A parallel Wave unit is locked between the white and green foam section. It is a true ‘parallel’ design, with the crests (rise) and trough (dip) of the Wave unit being consistent across lateral and medial sides. We thought this was worth highlighting since the Rider 18’s ‘parallel’ wave wasn’t exactly so, with its lateral side being more subdued (and hence pliable) than medial side.
As far as the outsole is concerned, Mizuno’s hard X-10 carbon rubber is underlaid rearfoot in a horse-shoe shaped pattern, and when you move forward, that material changes to softer blown rubber on lateral side. The star of the show is of course, the network race specific lugs situated medially on a fabric base.
Mizuno describes the U4ic’s ride as ultra-responsive. To that, we see the flowery adjective as the work of an overtly imaginative mind. The midsole foam looks, feels and performs like regular compression molded EVA foam. It is firm and the word responsive would be an incorrect description. However, solace comes in form of the removable insole and the strobel beneath, which elevates cushioning levels of the Sayonara.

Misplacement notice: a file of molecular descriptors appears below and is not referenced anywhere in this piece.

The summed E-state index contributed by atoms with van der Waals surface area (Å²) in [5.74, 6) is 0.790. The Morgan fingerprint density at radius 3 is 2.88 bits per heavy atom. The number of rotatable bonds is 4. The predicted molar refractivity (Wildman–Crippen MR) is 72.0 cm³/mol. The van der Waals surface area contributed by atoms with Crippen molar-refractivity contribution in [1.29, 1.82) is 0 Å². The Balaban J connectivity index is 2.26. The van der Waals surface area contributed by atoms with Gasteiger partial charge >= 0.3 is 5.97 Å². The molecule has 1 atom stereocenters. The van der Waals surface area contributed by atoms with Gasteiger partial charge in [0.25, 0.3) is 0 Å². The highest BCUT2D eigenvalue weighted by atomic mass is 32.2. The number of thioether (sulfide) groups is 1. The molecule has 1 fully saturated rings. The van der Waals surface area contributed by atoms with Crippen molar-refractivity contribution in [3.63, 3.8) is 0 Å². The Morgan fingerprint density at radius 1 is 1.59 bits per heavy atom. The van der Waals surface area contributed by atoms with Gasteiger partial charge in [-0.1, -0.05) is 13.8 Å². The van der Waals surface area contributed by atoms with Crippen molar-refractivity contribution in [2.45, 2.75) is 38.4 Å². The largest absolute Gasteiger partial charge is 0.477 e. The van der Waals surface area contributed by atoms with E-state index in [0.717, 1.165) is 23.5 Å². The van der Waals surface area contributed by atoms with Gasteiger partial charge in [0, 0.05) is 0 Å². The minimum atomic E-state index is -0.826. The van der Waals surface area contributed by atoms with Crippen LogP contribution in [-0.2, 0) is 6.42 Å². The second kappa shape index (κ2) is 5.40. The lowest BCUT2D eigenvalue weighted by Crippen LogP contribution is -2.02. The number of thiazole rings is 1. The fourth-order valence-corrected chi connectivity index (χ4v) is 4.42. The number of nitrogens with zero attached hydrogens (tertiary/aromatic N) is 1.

Lift the insole, and it reveals a soft strobel layer with few millimetres of foam inside. The sockliner is comfortable, a perforated dense sheet of molded EVA with a super smooth top cloth. Mizuno has got the fabric material of insoles down pat; the one in Rider 18 felt ultra-luxurious. Here, the Sayonara’s insole cloth might not be in the same silky league as the Rider 18, but comes through as plush enough.
We don’t understand why Mizuno tries to sell responsiveness in a shoe like this. It is almost as if Mizuno see a firm ride as a pariah, staying away even from a mere mention. We think that mindset to be pretty futile. Everyone knows that Mizunos have an unique ride, and loyalists will respect the difference, and many newcomers will embrace it. Especially in a shoe like the Sayonara 2, firm ride is a positive trait; one which helps fast paced running.
If there’s any responsiveness, that is the result of the heel Wave cushioning. In our Wave Rider 18 review, we observed that thinner the EVA holding the Wave plate together, greater the case for responsive cushioning. Well, that applies in this situation. The lower profile foam sections amplify the Wave plate’s rebound properties, making it much more responsive.